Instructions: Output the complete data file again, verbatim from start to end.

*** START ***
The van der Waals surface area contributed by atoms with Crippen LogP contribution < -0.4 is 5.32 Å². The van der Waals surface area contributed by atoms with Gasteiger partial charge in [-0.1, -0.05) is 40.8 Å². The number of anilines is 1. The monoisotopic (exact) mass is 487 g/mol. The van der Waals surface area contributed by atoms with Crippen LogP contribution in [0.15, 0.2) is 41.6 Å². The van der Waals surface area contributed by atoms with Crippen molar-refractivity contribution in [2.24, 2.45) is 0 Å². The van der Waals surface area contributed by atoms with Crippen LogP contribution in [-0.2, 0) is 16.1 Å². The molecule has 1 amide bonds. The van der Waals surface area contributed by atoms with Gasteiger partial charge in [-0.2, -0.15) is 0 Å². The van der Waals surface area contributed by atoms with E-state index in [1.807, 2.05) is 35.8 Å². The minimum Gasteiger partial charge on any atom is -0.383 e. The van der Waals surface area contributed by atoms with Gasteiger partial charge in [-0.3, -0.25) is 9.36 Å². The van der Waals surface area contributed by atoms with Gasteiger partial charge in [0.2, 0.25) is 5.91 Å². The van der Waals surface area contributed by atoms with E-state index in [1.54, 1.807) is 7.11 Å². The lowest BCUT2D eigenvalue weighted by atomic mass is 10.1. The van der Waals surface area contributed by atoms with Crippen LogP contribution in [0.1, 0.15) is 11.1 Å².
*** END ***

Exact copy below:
The van der Waals surface area contributed by atoms with Crippen LogP contribution < -0.4 is 5.32 Å². The van der Waals surface area contributed by atoms with Gasteiger partial charge in [-0.1, -0.05) is 40.8 Å². The number of anilines is 1. The monoisotopic (exact) mass is 487 g/mol. The van der Waals surface area contributed by atoms with Crippen LogP contribution in [0.15, 0.2) is 41.6 Å². The van der Waals surface area contributed by atoms with Crippen molar-refractivity contribution in [2.24, 2.45) is 0 Å². The van der Waals surface area contributed by atoms with Crippen LogP contribution in [-0.2, 0) is 16.1 Å². The molecule has 1 amide bonds. The van der Waals surface area contributed by atoms with Gasteiger partial charge in [-0.2, -0.15) is 0 Å². The van der Waals surface area contributed by atoms with E-state index in [1.807, 2.05) is 35.8 Å². The minimum Gasteiger partial charge on any atom is -0.383 e. The van der Waals surface area contributed by atoms with Gasteiger partial charge in [-0.3, -0.25) is 9.36 Å². The van der Waals surface area contributed by atoms with Gasteiger partial charge in [0.2, 0.25) is 5.91 Å². The van der Waals surface area contributed by atoms with E-state index in [1.54, 1.807) is 7.11 Å². The lowest BCUT2D eigenvalue weighted by atomic mass is 10.1. The van der Waals surface area contributed by atoms with Crippen LogP contribution in [0.1, 0.15) is 11.1 Å².